Käsintehdyt klassiset kitarat, handmade acoustic guitar
Classical guitar C 20dt

Handmade classic, flamenco and steel string acoustic guitars

Acoustic guitar construction

Acoustic guitar soundboard thickness is 2-3 mm. Nylon string classical guitar top has so-called fan bracing or lattice bracing, which strengthens the soundboard and makes it flexible and vibrate in a right way. Steel string acoustic guitar differs from the classical, so that the guitar top is more strongly supported. The top has so-called. X – bracing, which supports it against the strong pull of steel strings.
The neck joint in classical guitar is often made at 12-fret, and the joint is usually solid. Steel acoustic guitars neck joints are often made with a bolt or dovetail connection and the joint is at 14 fret. Of course, the steel string guitar neck joint can also be made at the 12-strip as I did in my S18  guitar , but is a less commonly used method.
The soundboard is the most important and critical part of the guitar. A skillfully made soundboard gives the guitar a beautiful and long sustain. Of course, the guitar is whole, where all the parts have to be done carefully and professionally, a skill which you really achieve through experience and building.

Workshop humidity

Construction conditions must also be appropriate. The relative humidity of the workshop should be about 45%. In Finland, the relative humidity in summer rises and moisture has to remove from the workshop. In winter, the air is very dry, and the humidity in the workspace needs to be increased. Acoustic guitar should always be stored in a guitar case with a humidity meter and humidifier.

Construction

I build guitars according to the traditional method, i.e. the guitar is built the top upside down on so-called SOLERA. Nowadays a mould is often used, in which the guitar is assembled, and not necessarily top down.
I use so-called solera mould, i.e. the mould is attached to the solera and the top is still upside down. I also use the traditional method to attach the neck. The neck is also on the solera and the joints to the sides are reinforced with wedges. I place a prebent carbon fibre bar in the neck to prevent it from bending. Of course, you can always use a double action truss rod. I have installed a truss rod to classical guitar neck, but I think it is unnecessary, the carbon fibre rod works well.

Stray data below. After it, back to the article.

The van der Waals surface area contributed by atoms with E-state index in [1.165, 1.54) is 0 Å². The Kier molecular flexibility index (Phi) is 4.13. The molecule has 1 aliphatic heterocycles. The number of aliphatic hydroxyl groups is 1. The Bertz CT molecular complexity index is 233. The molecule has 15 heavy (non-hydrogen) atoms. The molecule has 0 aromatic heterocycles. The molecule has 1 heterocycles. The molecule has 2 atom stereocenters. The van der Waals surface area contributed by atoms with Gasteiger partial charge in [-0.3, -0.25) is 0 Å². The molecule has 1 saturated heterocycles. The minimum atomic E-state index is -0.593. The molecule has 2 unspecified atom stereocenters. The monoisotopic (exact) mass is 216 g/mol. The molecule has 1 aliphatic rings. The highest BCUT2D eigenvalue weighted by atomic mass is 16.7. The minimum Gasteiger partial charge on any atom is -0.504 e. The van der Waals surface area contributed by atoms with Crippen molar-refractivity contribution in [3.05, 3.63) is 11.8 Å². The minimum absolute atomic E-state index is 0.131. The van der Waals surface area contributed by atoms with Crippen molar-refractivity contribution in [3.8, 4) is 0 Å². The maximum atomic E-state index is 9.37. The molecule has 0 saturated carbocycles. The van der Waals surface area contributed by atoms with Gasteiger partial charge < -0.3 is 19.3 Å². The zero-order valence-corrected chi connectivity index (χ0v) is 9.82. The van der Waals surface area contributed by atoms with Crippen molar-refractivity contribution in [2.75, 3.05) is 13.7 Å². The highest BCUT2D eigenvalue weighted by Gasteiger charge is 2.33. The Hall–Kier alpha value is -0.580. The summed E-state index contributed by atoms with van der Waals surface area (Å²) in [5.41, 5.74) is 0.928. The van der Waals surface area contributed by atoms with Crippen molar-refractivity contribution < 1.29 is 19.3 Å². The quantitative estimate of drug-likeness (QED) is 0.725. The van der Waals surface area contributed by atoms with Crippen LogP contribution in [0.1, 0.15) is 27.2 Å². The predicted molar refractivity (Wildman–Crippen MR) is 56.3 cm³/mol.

Nowadays, a lot of guitars are being built the way, where the neck is attached to the finished body with bolted joint or dovetail joint. I use this method only in steel string guitars, if the customer so wishes. In classical I always use a traditional joint.
The soundboard is always solid, well quarter-sawn wood, never plywood or like.
I finish the guitars with shellac, i.e. French polishing. This is also traditional and still much used method, especially for quality guitars.

Acoustic guitar materials

Acoustic guitar soundboard is made of Red Cedar, Engelmann spruce or European spruce. In steel string guitar also Sitka spruce.
A much wider range is possible for back and sides. The most popular is Indian Rosewood, but much is used e.g. Madagascar Rosewood, Maple, Amazon Rosewood, Santos Rosewood, Ziricote, Cocobolo, Cypress, Ebony, etc. Cypress is especially used in flamenco guitars.
In classical guitar the neck is usually Spanish cedar (Cedrela odorata) or mahogany. Steel string guitar neck is often made from Mahogany. Fingerboard is traditionally been ebony, but nowadays other hardwood species are also popular, especially in steel string acoustic guitars.

I purchase materials from European suppliers, e.g. from Germany, Switzerland, Italy, Austria, Spain, Romania.
Many suppliers advertise to supply alpine spruce. This surely is true, because in there, in the Alpine and Carpathian regions, the trees grow slowly and thus are ideal for the production of musical instruments.
The suppliers store the wood for at least a year before they sell, as the wood, of course, need to dry up enough for building.
Many suppliers keep the wood in stock for several years (seasoning) because the older the wood the better.
The oldest soundboard plates I have available have been sawn in 1988.
Several soundboards in my workshop are over 10 years old.

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